Wednesday, December 07, 2016

Will Dr. Carson do the surgery that is needed?

Francis Menton writes at Manhattan Contrarian about the fuss the Left is making about Ben Carson as the nominee to head HUD.
...the people who recently thought it was no problem at all to have someone with a background as "community organizer" and two years in the Senate as President now seem to think that experience specific to subsidized housing is critical to running one little department of the government.

you only have to look into it for a few minutes to realize that the business of HUD is creating poverty traps to make the supposed "beneficiaries" into government dependents for life. HUD is not merely a failure as an anti-poverty program; it is a disaster. It operates substantially on the model of socialism ("to each according to his needs"; assets in public ownership), and it achieves results that would make Cuba or Venezuela or East Germany proud. Readers here know that HUD's flagship, the New York City Housing Authority, is an unspeakable disaster at every level. Its properties, housing about 7% of New York City's population, sit on vast acreage of prime real estate -- some of it (e.g., miles of Manhattan waterfront) among the most valuable in the world -- and its residents receive subsidies in many cases worth $50,000 and $100,000 per family per year, and yet the poverty rate in its projects exceeds 50%, turnover is almost non-existent as residents remain in poverty for life, the rents cover barely a third of operating costs and nothing for capital projects or property taxes, and HUD throws some $2 billion down the rathole every year only to maintain the poverty and dependency.

And then there's HUD's latest big initiative, the program known as "Affirmatively Furthering Fair Housing," by which the Obama HUD has sought to force middle-class and wealthy communities around the country to build more subsidized public housing. Supposedly the theory is that the thing holding back the poor from entering the middle class is isolation in poor inner cities, and once such people are placed in wealthier areas they will begin to rise up. That's right: the geniuses at HUD seem not to have noticed that the 120,000 or so of the residents of certain existing projects, otherwise known as the NYCHA residents in Manhattan, despite living in the midst of the wealthiest county in the country, and many of them directly next door or across the street from the very most expensive condos in the country, nevertheless remain mired in poverty for life. The glaring disproof of the whole theory behind AFFH is right in front of their eyes, and yet they refuse to look and they march forward pushing more of their disaster by force and coercion.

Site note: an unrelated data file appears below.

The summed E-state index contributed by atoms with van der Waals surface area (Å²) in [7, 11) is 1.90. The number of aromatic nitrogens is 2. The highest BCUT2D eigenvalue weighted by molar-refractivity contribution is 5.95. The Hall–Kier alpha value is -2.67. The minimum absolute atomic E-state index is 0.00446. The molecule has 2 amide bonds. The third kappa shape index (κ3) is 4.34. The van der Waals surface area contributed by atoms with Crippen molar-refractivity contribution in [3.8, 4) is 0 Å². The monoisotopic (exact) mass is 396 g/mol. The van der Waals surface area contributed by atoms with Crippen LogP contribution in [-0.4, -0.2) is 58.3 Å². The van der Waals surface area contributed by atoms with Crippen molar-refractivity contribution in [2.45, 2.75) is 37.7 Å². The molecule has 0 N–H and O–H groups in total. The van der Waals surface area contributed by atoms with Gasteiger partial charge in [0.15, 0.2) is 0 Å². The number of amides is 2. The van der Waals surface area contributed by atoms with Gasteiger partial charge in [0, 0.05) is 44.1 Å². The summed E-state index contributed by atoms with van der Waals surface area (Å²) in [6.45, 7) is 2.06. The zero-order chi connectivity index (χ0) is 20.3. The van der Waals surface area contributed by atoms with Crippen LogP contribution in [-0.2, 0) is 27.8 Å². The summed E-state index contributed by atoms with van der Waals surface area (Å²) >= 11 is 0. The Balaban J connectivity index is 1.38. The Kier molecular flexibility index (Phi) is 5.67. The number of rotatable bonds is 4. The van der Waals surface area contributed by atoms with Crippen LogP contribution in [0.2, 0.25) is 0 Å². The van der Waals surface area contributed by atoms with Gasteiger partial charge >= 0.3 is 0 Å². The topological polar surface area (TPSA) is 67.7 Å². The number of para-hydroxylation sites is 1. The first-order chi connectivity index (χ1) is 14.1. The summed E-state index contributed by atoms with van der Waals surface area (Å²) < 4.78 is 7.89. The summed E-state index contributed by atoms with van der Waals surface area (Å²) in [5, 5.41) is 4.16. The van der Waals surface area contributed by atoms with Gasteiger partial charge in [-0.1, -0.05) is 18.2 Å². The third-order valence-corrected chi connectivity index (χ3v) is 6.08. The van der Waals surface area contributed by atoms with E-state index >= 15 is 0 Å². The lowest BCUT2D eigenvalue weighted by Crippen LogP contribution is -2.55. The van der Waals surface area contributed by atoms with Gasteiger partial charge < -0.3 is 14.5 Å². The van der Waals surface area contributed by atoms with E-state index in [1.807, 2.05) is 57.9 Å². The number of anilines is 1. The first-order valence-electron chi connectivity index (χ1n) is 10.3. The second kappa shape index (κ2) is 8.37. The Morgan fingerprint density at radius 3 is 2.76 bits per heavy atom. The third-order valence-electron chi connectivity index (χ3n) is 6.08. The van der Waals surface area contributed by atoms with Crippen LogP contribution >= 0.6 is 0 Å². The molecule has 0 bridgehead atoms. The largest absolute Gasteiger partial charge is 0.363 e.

Well, that's what "expertise" and "experience" in the field of publicly-subsidized housing will get you. It gets you a bureaucracy firmly committed to the socialist model, to be run by themselves of course, in which they can earn cushy life-time salaries while they keep their inferiors trapped in poverty for life. It gets you a bureaucracy with absolutely no concern or interest whatsoever in ending dependency and getting people out of poverty, but an overriding concern for one thing and one thing only, which is growing their own budgets and staffs and empires year over year. Are you surprised that the only head of agency they would find acceptable is one of their own -- i.e., someone with the right "experience"?

...Where is Carson on any of this? He hasn't had a whole lot to say specifically on the subject of subsidized housing, but here is a relevant statement from a 2015 speech:

Dr. Ben Carson kicked off the Conservative Political Action Conference, telling an attentive audience that the next President must "get rid of dependency" that some Americans might have on the U.S. government. "We need to understand what true compassion is to reach out to individuals who think that being dependent is reasonable as long as they feel safe," said Carson, the first speaker to address this year's annual keynote conservative conference. "It's not compassion to pat them on the head and say, 'There, there, I'm going to take care of all your needs, your health care, your food.' That's the opposite of compassion."

You can see why The Blob would hate and fear this guy. Sounds like a good appointment to me.

At the Manhattan Institute's City Journal Online, Howard Husock calls Carson "just the man for that job," and lays out a program for Carson to implement on taking office. The program includes things like time limits for living in public housing, bringing private management to projects, and ending the ridiculous AFFH. Fair enough, as far as it goes. But even Husock stops short of calling for radical surgery. How about just giving away the projects to the residents and getting out of the business?
Read more here.

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